Feeds

It's all in the wrist: E-ink smartwatch Pebble bags $2m

Upstart wanted just $100k, clocked much more

Internet Security Threat Report 2014

A group of people who designed an e-ink watch and were looking for $100,000 to fund its production raised that in a couple of hours – and they're now well on their way to having $2m to spend.

The "Pebble" watch comes from the team that created the smartphone-on-a-watch inPulse. The Pebble is a smaller version of that product, with the addition of an e-ink screen, and it's already at the prototype stage. The team wanted $100,000 to fund a production run, but the unexpected deluge of money has already allowed them to waterproof the final device and should speed things up.

The new watch uses an e-ink screen, so is readable in direct sunlight and consumes very little power, but it’s the Bluetooth connectivity and SDK which has attracted most interest with the "Hacker Special" pack (offering early access to the SDK for those pledging more than $235) selling out particularly quickly as fans salivate at the imagined functionality.

The nearest competitor to the Pebble is probably Motorola's Motoactv, though the latter is an Android device capable of decoding MP3 files and streaming music to a Bluetooth headset as well as interacting with a mobile phone, while the Pebble is just a client device displaying what the mobile phone tells it to.

The Pebble should be cheaper, a little over $100 – though the price isn't set – while the Motoactv will set you back around twice that ($197), but the Motoactv has a touch screen and will run Angry Birds (and, perhaps more usefully, Google Maps). Both claim a battery life of more than a week, and both are promising an active developer community taking the hardware beyond its inception.

But to read the time on a Motoactv, one has to flick one's wrist, and at 35g and almost a centimetre thick, one will need a decent wrist to do so. The Pebble is thinner, both in width and depth, and the e-ink screen is always on, so perhaps the comparison isn't fair.

What's most interesting is how the Pebble has captured the imagination, and thus the pockets, of its backers. The idea is to get the watch into production later this year, and with $2m available that shouldn't be a problem, but probably even more valuable is the amount of interest the fundraising has attracted, assuming that turns into applications once the hardware is available. ®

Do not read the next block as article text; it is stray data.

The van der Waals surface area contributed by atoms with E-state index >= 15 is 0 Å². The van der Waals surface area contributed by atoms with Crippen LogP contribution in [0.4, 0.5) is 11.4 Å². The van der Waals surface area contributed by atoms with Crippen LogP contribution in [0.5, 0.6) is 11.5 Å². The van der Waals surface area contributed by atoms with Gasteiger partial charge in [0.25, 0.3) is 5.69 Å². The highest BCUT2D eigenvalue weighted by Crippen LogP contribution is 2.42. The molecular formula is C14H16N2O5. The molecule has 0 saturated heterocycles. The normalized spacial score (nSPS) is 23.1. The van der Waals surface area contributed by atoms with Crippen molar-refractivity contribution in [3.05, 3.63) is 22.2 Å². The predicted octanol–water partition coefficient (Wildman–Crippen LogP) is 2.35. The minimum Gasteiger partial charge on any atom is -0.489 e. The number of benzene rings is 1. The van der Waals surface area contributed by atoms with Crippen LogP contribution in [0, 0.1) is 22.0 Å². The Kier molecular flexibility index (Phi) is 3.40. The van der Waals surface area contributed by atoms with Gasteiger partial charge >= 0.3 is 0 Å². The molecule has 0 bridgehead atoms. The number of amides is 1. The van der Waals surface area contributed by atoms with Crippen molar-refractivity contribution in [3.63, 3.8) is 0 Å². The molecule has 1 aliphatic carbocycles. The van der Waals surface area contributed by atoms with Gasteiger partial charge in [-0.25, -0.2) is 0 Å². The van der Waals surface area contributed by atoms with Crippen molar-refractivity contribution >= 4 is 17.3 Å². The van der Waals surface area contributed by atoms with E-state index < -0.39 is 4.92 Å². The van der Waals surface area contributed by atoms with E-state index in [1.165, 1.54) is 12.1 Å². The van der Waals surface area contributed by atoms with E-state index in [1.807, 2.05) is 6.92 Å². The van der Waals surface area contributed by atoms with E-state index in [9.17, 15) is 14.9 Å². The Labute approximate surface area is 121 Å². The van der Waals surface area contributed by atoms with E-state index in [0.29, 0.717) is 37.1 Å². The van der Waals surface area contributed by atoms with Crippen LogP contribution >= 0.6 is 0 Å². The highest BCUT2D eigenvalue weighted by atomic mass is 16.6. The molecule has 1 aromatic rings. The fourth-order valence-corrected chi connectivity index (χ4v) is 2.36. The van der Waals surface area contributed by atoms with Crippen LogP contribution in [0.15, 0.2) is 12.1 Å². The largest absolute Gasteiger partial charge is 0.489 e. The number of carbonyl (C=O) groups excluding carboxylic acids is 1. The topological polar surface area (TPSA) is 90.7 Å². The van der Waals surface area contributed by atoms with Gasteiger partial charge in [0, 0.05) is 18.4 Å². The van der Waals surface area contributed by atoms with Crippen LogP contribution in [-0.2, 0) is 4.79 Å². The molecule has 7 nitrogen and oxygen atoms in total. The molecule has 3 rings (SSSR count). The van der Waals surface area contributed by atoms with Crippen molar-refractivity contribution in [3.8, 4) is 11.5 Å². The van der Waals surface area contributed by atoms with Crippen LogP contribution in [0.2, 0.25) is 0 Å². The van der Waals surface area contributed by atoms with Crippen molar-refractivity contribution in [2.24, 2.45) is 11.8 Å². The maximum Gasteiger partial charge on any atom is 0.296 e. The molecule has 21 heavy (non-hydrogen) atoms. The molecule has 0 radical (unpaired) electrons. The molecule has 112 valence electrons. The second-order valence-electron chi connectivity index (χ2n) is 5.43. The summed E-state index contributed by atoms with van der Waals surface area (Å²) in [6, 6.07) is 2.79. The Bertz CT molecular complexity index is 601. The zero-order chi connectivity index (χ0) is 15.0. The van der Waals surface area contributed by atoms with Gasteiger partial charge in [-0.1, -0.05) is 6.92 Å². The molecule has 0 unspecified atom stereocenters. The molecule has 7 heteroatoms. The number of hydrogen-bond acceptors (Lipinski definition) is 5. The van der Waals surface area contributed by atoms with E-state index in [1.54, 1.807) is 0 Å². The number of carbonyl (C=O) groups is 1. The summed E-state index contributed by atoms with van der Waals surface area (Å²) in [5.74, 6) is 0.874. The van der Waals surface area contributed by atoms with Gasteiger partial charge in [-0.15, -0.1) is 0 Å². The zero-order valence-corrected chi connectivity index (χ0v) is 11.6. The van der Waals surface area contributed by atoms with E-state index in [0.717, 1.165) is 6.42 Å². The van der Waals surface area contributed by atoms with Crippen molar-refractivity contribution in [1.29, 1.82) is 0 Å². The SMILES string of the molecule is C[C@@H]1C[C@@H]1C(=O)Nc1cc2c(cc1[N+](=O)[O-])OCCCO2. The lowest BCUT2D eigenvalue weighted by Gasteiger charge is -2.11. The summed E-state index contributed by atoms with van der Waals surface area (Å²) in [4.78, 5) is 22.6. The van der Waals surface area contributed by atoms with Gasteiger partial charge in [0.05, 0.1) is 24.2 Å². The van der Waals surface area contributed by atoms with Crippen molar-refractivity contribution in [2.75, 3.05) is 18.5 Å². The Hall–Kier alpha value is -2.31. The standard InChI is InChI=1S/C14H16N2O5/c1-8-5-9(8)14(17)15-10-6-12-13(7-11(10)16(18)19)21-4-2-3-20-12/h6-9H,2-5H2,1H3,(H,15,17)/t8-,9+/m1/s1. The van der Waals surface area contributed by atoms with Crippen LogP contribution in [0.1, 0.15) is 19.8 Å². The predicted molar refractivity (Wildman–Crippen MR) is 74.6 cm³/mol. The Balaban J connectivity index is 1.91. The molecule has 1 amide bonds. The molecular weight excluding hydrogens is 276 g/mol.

Internet Security Threat Report 2014

More from The Register

next story
WHY did Sunday Mirror stoop to slurping selfies for smut sting?
Tabloid splashes, MP resigns - but there's a BIG copyright issue here
Spies, avert eyes! Tim Berners-Lee demands a UK digital bill of rights
Lobbies tetchy MPs 'to end indiscriminate online surveillance'
How the FLAC do I tell MP3s from lossless audio?
Can you hear the difference? Can anyone?
Inequality increasing? BOLLOCKS! You heard me: 'Screw the 1%'
There's morality and then there's economics ...
Google hits back at 'Dear Rupert' over search dominance claims
Choc Factory sniffs: 'We're not pirate-lovers - also, you publish The Sun'
EU to accuse Ireland of giving Apple an overly peachy tax deal – report
Probe expected to say single-digit rate was unlawful
While you queued for an iPhone 6, Apple's Cook sold shares worth $35m
Right before the stock took a 3.8% dive amid bent and broken mobe drama
prev story

Whitepapers

A strategic approach to identity relationship management
ForgeRock commissioned Forrester to evaluate companies’ IAM practices and requirements when it comes to customer-facing scenarios versus employee-facing ones.
Storage capacity and performance optimization at Mizuno USA
Mizuno USA turn to Tegile storage technology to solve both their SAN and backup issues.
High Performance for All
While HPC is not new, it has traditionally been seen as a specialist area – is it now geared up to meet more mainstream requirements?
Beginner's guide to SSL certificates
De-mystify the technology involved and give you the information you need to make the best decision when considering your online security options.
Security for virtualized datacentres
Legacy security solutions are inefficient due to the architectural differences between physical and virtual environments.